All non-text content that is presented to the user has a text alternative that serves the equivalent purpose, except for the situations listed below. (Level A)

  • Time-Based Media: If non-text content is time-based media, then text alternatives at least provide descriptive identification of the non-text content. (Refer to Guideline 1.2 for additional requirements for media.)

  • Guideline 1.2 Time-based Media: Provide alternatives for time-based media.

9.6.1.1.2. 1.2.1 Audio-only and Video-only (Prerecorded)

For prerecorded audio-only and prerecorded video-only media, the following are true, except when the audio or video is a media alternative for text and is clearly labeled as such: (Level A)

  • Prerecorded Audio-only: An alternative for time-based media is provided that presents equivalent information for prerecorded audio-only content.

  • Prerecorded Video-only: Either an alternative for time-based media or an audio track is provided that presents equivalent information for prerecorded video-only content.

9.6.1.1.3. 1.2.2 Captions (Prerecorded)

Captions are provided for all prerecorded audio content in synchronized media, except when the media is a media alternative for text and is clearly labeled as such. (Level A)

9.6.1.1.4. 1.2.3 Audio Description or Media Alternative (Prerecorded)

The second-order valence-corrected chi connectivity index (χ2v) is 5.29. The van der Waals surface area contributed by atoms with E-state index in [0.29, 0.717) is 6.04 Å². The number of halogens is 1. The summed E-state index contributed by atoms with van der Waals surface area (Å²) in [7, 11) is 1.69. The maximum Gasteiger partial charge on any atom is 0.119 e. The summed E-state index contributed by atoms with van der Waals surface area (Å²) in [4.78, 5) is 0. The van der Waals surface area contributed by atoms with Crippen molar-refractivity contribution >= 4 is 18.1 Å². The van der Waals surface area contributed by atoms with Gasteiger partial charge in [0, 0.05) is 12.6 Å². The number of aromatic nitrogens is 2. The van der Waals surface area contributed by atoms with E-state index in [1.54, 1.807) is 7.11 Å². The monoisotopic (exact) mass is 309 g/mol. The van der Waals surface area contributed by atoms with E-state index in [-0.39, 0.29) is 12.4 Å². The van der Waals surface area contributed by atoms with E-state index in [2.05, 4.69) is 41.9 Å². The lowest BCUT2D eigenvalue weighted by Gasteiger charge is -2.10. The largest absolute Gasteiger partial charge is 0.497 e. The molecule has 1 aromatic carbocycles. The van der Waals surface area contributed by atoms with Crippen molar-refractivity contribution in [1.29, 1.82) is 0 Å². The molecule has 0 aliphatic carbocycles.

An alternative for time-based media or audio description of the prerecorded video content is provided for synchronized media, except when the media is a media alternative for text and is clearly labeled as such. (Level A)

9.6.1.1.5. 1.2.4 Captions (Live)

Captions are provided for all live audio content in synchronized media. (Level AA)

9.6.1.1.6. 1.2.5 Audio Description (Prerecorded)

Audio description is provided for all prerecorded video content in synchronized media. (Level AA)

9.7. Audio Description

Most people are not familiar with audio descriptions. This video was made expressly to demonstrate both the need for, and the level of detail required for, quality audio description. It also happens to be a good example of quality captioning as well.

The Interviewer - Captions and Audio Descriptions